(DAP) published via the ATNS website (www.atns.co.za/atfm/dap), or by sending a
blank email to dap@atns.co.za and copy will be returned to you and forwarded via
email to subscribers.
3.3.3
Tactical Flow Management is applied on the day of the operation. This phase
updates the DAP according to the actual traffic and capacity. The management of
the traffic is made through ATC slot allocation and/or ad-hoc rerouting.
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3.4.
Areas subjected to ATFM
The ATFM adjacent area is the area, adjacent to Johannesburg, Cape Town and
Oceanic FIRs; this includes all the regional airspaces adjoining South Africa. Flights
originating from this area may be subject to ATFM measures when entering the
South Africa area.
The CAMU may apply ATFM Measures to flights which:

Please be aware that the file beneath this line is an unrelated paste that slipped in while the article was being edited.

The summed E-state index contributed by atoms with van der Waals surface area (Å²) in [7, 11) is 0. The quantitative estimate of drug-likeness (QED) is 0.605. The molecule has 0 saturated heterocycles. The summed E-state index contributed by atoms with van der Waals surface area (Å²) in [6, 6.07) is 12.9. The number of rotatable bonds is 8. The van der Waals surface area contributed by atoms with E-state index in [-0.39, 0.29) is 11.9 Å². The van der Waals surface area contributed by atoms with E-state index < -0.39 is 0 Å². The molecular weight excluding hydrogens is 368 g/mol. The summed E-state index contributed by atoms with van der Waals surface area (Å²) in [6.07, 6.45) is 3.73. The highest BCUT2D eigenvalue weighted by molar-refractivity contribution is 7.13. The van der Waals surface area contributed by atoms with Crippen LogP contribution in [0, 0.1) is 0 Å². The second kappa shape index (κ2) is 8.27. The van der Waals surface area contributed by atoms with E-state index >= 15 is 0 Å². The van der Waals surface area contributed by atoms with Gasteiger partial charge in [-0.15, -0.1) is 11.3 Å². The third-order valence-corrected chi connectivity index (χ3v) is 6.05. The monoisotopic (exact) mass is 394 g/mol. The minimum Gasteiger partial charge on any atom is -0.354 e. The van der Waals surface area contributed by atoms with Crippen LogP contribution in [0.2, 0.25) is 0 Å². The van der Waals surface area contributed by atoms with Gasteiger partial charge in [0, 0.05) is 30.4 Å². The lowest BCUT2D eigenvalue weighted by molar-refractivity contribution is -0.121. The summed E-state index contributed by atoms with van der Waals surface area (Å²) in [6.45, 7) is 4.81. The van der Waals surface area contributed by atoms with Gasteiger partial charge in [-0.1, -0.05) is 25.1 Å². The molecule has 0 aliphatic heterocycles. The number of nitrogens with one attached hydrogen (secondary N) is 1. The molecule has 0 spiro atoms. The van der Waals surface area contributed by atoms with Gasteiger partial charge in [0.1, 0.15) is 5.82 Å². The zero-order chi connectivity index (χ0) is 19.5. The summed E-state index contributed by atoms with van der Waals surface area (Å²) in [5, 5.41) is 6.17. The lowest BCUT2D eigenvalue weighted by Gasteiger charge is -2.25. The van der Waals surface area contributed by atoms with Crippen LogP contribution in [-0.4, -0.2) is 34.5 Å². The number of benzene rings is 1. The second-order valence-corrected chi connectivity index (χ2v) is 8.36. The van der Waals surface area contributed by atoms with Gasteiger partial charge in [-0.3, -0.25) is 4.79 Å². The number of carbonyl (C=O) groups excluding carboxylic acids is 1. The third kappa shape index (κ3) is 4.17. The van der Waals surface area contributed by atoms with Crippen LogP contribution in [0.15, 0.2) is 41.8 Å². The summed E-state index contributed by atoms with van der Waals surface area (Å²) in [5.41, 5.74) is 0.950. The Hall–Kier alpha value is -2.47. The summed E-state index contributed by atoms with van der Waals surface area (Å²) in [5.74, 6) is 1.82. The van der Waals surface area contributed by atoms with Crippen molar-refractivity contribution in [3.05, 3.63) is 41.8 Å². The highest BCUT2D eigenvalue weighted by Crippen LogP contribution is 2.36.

Depart, or arrive: Johannesburg (FAJS), Cape Town (FACT), Durban (FADN),
Bloemfontein (FABL), Lanseria (FALA), George (FAGG), Port Elizabeth (FAPE), East
London (FAEL), and Kruger Mpumalanga Intl Airport (FAKN). Other aerodromes and
airspaces within the Johannesburg and Cape Town FIRs may be subjected to ATFM
as well;
and/or;
Entering the Johannesburg and Cape Town, Oceanic FIRs after departing from an
adjacent Flight Information Region (FIR) within the ATFM adjacent area.
3.5.
Traffic Management Initiatives (TMI)
When conditions dictate that a TMI be instituted they could take the form of the
following: (refer Chapter 4: Traffic Management Initiatives)
Ground Delay Programs (GDP) may be instituted so as to delay the flights
on the ground and avoid excessive airborne holding or re-routings;
An Airspace Flow Programs (AFP) may be institute for an airspace
constraint. When an Airspace Flow Program (AFP) is declared, the area
subjected to the program will be called a flow constraint area (FCA);
A Ground Stop (GS) may be declared at an aerodrome when adverse
conditions or major ATS outages cause demand to exceed capacity to such a
degree that gridlock occurs at an aerodrome;
Level capping, and;